On the one hand, the Bears have been very active since the lockout ended, re-signing their own players as well as signing undrafted and unrestricted free agents. But they have failed to make that big splash.
Look, this is a team that's on the clock. With the core of the defense all 30 and older, the time is now to win a championship. But the moves that GM Jerry Angelo have made still fail to address some fairly significant holes in the team.
This is a Bears team that played in the NFL Championship game and won 11 games last year, yet they're treating this as if they are building for the future.
Sure, it's nice to do both, but the Bears must keep an eye toward a championship window that may be closing fast as players like Brian Urlacher, Julius Peppers and Lance Briggs each climb over 30 years of age.
No, those players aren't quite ready to collect social security, but in the often violent world of pro football, careers are short and you have to strike while the iron is hot.
Recognizing that, let's take a look at where the Bears still come up short.
The offensive line was awful at times last year, at least until the bye week when Mike Tice allegedly threatened to bite the head off of Mike Martz if he didn't start calling a more balanced offense.
But with Martz and the Bears discussing opening up the playbook more this season, blocking becomes an even bigger concern.
While drafting Carimi was nice, the loss of Olin Kreutz may hurt. It's as if the Bears took one step forward, and one step back.
We aren't sure how well Chris Spencer will play at center, and the thought of Roberto Garza or Edwin Williams taking the starting job doesn't exactly instill confidence.
Incidentally, Matt Williamson doesn't have kind things to say about Spencer.
Protecting Jay Cutler's blind spot is no laughing matter, especially in a Mike Martz offense that requires strong blocking upfront.
The Bears drafted a left tackle in Gabe Carimi, but he is expected to be a starter on the right side long term, because, as Dan Pompei notes, scouts say his footwork may not be good enough to play left tackle in the NFL.
So the plan is to start J'Marcus Webb at left tackle and while Webb is a big, athletic prospect, he is unproven at the position.
At least it won't be Chris Williams. Which brings us to our next question mark.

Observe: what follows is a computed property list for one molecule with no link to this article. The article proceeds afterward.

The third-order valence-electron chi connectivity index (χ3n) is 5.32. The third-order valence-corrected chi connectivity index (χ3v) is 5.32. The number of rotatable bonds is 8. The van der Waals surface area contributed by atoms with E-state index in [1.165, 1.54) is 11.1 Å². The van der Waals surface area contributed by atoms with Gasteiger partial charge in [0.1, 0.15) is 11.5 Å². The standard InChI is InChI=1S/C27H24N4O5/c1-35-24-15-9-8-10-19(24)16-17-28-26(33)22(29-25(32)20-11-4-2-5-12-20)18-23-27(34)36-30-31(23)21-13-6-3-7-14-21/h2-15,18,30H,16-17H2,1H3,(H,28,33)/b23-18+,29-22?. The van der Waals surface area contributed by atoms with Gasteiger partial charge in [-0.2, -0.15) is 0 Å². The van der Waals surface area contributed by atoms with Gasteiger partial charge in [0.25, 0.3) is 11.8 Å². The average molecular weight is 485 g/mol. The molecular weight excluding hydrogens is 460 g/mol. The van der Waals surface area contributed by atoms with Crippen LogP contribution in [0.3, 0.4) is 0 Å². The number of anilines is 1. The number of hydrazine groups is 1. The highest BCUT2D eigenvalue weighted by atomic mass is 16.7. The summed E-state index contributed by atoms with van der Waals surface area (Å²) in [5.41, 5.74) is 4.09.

Welcome to the continuing saga of "where do we play Chris Williams now"? This is the game where Greg Angelo directs Lovie Smith to play Williams somewhere on the line because he was a first round pick, even though Williams hasn't shown much as of yet.
One scary proposition is that Williams, is said to be the Bears center of the future. Until then, however, he will likely start at guard.
Maybe with more time to prepare, Williams will do better than last season. Still, it's quite a gamble to take.
The Bears re-signed Anthony Adams, which should help in the defensive trenches, but he is not worthy to be a starter.
Yes, the team added Amobi Okoye and Vernon Gholston, two first-round draft busts. They do have talent, so the gamble may pay off. Still, you can't rely on either of them.
The team drafted Stephen Paea to play the three technique but as a rookie, it's difficult to gauge how quickly he will come along. Someone will have to replace Tommie Harris. That shouldn't be too difficult, as Harris was in steep decline, but it's a very critical position in a Tampa 2 defense,.
The Bears didn't draft a wideout, but they did attempt to address their glaring need for an upgrade by signing ex-Cowboys Roy Williams and Sam Hurd.
Still, Williams dropped a lot of passes in Dallas and plays inconsistently. The Bears are banking on a reunion with Mike Martz.
Martz was the coordinator in Detroit, which was the only season in which Williams gained over 1,000 yards receiving.
The holdover receivers from last year have looked good so far in camp. In fact, Johnny Knox and Devin Hester appear to have worked hard in the offseason.
But there is still a gaping hole with no true No. 1 wideout on this team.
The Bears drafted Safety Chris Conte in a surprise move in the third-round, a move which smacks of a significant reach. Scouts weren't impressed with him and he is a project at this point.
But Chris Harris returns, and the big hitter played pretty well much of the time last season. Still, the guy everyone is watching is second year safety Major Wright.
Wright had his moments as a rookie, though he was injured a lot. But beware of small sample sizes as we do not yet know what kind of player the ex-Gator will be, especially in coverage.
Meanwhile, safety Danieal Manning swapped uniforms, going from the Chicago Bears to the Houston Texans. That created a void that will be difficult to fill, unless Wright plays well immediately.
Yet the Bears failed to address this position in the draft, instead reaching for a safety in Chris Conte when better corners were still available.
The only truly reliable corner the team has is Charles Tillman. He's not a star by any means, but he is a capable player.
Brad Biggs of the National Football Post did a breakdown of the playing time at corner for the Bears in 2010:
Charles Tillman: 1,032 snaps, 99.4 percent
Tim Jennings: 815, 78.5
D.J. Moore: 512, 49.3
Zack Bowman: 227, 21.9
Corey Graham: 2, 0.2
Josh Moore: 0, 0.0
Zack Bowman, who has been hurt and inconsistent when healthy, is entering his contract year, so the hope is that either he or Josh Moore can step up for the Bears this year.
Meanwhile, DJ Moore apparently was the sixth best blitzing defensive back last year.